Mystery Song From Carara is Rufous-breasted Wren

Post image for Mystery Song From Carara is Rufous-breasted Wren

by Rich Hoyer on April 1, 2012 · 2 comments

in Birding Neotropics

Judging from the very few daring guesses, this was a real tough sound quiz.

As I mentioned in last week’s post, I was quite surprised when I looked up to see that this nearly ultrasonic song was being given by a Rufous-breasted Wren, Pheugopedius rutilus. As a reminder, here is the song from last week:

And here is a more typical song, recorded earlier the same day, also at Carara National Park, Costa Rica:

And look at the sonogram – there is no overlap in frequencies between the two song types.

Of course, the questions I’d like answered are: What does this odd song type mean? Is it given frequently? Or is it an aberration? Wrens aren’t known to mimic (with the exception of the outlying genus Odontorchilus), so the one suggestion that this might be an imitation of Gray-crowned Yellowthroat probably isn’t the answer (and I don’t think Rufous-breasted Wrens often get a chance to hear them anyway.)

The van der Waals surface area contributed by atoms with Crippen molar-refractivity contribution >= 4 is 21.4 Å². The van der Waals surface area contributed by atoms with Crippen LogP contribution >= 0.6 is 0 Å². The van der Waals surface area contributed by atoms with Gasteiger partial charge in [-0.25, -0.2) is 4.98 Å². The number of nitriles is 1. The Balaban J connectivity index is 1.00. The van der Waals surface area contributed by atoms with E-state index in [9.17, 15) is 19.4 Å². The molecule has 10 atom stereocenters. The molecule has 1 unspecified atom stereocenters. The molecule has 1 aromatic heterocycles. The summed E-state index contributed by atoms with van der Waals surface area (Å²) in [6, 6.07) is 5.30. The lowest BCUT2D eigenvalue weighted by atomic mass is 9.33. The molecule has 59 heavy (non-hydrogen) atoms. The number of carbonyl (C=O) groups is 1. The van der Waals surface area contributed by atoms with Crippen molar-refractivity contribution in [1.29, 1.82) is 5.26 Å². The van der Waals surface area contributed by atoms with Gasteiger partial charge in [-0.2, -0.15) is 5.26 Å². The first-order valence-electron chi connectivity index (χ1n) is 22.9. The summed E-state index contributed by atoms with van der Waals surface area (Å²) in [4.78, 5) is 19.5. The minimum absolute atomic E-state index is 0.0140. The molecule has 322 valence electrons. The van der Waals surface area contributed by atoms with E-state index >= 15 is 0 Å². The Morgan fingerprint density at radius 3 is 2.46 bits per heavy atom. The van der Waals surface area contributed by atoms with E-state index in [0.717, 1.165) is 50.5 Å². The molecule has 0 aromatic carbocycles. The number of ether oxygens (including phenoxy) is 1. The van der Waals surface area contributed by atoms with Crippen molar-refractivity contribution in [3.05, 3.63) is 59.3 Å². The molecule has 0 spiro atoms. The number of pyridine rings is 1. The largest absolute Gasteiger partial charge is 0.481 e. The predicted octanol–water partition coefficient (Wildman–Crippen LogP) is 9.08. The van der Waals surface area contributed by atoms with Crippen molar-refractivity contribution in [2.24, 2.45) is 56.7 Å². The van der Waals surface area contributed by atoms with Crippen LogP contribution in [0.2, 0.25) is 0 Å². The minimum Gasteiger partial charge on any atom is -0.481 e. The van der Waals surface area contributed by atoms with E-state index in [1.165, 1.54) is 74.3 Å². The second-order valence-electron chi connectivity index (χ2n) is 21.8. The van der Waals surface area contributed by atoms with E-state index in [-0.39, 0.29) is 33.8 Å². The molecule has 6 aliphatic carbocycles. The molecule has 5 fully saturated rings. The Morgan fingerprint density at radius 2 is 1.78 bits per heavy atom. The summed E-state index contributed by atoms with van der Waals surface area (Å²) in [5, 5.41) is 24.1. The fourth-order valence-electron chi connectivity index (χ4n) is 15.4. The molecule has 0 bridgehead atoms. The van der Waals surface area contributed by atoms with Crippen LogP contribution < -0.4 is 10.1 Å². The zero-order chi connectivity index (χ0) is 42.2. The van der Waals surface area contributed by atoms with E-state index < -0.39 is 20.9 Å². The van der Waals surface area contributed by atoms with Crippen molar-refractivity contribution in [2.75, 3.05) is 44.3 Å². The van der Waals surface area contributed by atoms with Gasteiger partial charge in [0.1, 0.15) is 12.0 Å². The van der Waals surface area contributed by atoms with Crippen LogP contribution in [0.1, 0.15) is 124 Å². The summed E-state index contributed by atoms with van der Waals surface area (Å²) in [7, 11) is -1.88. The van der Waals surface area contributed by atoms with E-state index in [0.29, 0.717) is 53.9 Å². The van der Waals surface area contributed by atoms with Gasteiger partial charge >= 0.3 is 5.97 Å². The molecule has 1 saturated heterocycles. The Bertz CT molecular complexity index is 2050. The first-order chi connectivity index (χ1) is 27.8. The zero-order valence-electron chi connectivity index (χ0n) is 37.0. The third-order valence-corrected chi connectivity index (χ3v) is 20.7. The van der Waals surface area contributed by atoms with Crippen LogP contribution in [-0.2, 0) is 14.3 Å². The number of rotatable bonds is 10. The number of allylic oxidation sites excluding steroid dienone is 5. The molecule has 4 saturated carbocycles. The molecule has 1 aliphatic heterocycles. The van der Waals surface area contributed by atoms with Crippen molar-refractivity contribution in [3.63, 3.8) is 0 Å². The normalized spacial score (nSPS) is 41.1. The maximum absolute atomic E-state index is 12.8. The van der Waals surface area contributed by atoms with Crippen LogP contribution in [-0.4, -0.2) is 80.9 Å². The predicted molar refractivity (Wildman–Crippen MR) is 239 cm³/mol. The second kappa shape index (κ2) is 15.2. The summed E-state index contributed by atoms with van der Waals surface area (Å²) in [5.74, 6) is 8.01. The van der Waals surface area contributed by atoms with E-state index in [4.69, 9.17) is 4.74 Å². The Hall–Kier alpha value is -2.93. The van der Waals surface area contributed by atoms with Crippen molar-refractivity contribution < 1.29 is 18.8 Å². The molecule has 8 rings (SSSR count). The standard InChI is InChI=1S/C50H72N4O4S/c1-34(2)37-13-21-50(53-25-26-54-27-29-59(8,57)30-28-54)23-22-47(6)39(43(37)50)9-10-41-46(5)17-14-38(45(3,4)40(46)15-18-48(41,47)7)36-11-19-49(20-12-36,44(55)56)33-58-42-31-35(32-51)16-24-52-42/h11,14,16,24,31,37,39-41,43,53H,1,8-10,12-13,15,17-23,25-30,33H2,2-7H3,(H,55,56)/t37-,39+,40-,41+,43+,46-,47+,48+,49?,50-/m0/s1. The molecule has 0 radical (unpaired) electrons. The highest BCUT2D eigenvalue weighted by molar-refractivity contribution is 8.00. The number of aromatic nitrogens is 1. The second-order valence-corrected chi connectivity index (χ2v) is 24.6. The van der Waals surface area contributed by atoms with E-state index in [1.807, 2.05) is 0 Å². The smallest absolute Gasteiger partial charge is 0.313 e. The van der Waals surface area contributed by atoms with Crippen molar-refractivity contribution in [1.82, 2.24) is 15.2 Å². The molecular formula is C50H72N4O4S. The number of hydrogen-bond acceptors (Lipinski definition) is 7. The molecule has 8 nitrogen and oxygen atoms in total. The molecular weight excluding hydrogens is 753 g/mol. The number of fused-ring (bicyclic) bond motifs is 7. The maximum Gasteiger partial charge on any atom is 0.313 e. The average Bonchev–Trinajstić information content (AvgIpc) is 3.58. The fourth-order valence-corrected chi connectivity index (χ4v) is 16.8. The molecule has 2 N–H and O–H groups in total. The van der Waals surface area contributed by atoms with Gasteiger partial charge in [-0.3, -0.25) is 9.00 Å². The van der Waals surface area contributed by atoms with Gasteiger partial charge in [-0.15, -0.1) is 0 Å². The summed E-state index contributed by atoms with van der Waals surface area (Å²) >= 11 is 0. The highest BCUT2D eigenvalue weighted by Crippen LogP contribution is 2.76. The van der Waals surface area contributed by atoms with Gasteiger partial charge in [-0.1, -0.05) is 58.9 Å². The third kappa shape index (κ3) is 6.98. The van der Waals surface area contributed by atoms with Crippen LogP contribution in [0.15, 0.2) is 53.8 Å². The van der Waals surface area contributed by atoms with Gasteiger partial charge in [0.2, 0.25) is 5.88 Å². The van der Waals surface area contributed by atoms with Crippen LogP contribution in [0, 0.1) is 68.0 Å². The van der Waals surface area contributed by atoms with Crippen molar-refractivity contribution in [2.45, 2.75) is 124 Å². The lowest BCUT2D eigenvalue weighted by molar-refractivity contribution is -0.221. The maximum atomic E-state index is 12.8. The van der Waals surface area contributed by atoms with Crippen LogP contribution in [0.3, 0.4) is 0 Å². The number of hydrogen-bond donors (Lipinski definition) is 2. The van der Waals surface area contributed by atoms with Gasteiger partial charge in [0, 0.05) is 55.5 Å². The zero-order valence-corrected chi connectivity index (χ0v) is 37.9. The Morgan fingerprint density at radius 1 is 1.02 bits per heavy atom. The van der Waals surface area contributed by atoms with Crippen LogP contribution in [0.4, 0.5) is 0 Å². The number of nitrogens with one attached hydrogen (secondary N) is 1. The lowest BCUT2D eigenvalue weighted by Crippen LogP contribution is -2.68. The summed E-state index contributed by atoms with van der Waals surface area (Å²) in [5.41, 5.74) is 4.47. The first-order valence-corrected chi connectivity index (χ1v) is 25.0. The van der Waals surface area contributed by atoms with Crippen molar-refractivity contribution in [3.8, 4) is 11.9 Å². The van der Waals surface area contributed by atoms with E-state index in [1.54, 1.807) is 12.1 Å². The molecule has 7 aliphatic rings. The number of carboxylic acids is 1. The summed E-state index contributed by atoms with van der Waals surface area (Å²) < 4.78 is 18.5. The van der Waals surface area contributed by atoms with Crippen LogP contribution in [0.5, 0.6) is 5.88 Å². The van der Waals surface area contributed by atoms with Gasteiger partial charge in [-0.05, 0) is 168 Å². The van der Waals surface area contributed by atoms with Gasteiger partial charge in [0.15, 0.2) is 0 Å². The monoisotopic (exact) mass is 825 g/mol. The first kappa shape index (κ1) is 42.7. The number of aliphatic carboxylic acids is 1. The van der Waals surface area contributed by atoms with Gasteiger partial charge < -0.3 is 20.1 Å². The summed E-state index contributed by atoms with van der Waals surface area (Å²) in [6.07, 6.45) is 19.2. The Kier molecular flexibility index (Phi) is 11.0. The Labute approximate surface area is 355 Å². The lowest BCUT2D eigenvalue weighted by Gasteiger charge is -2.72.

Anyway, here are a few more photos of some of the Carara National Park specialties that one might see on the same trail where Rufous-breasted Wrens are common.

Streak-chested Antpitta is shy and often missed here.

Black-throated Trogon is a classic forest mid-story trogon, clearly preferring to have solid canopy overhead.

Red-capped Manakin is common, but often displays on leks in the upper mid-story, well out of sight.

Photo at top: Rufous-breasted Wren in Panama by Francesco Veronesi, Flickr user name fveronesi1

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  • http://www.kolibriexpeditions.com/birdingperu/blog/ Gunnar Engblom

    Wow, totally fooled! Thanks for the quiz, Rick!

  • Pat ODonnell

    Those darn wrens are always up to vocal shenanigans! I have heard hundreds of Rufous-breasted Wrens in Costa Rica but don’t recall hearing that them do that.

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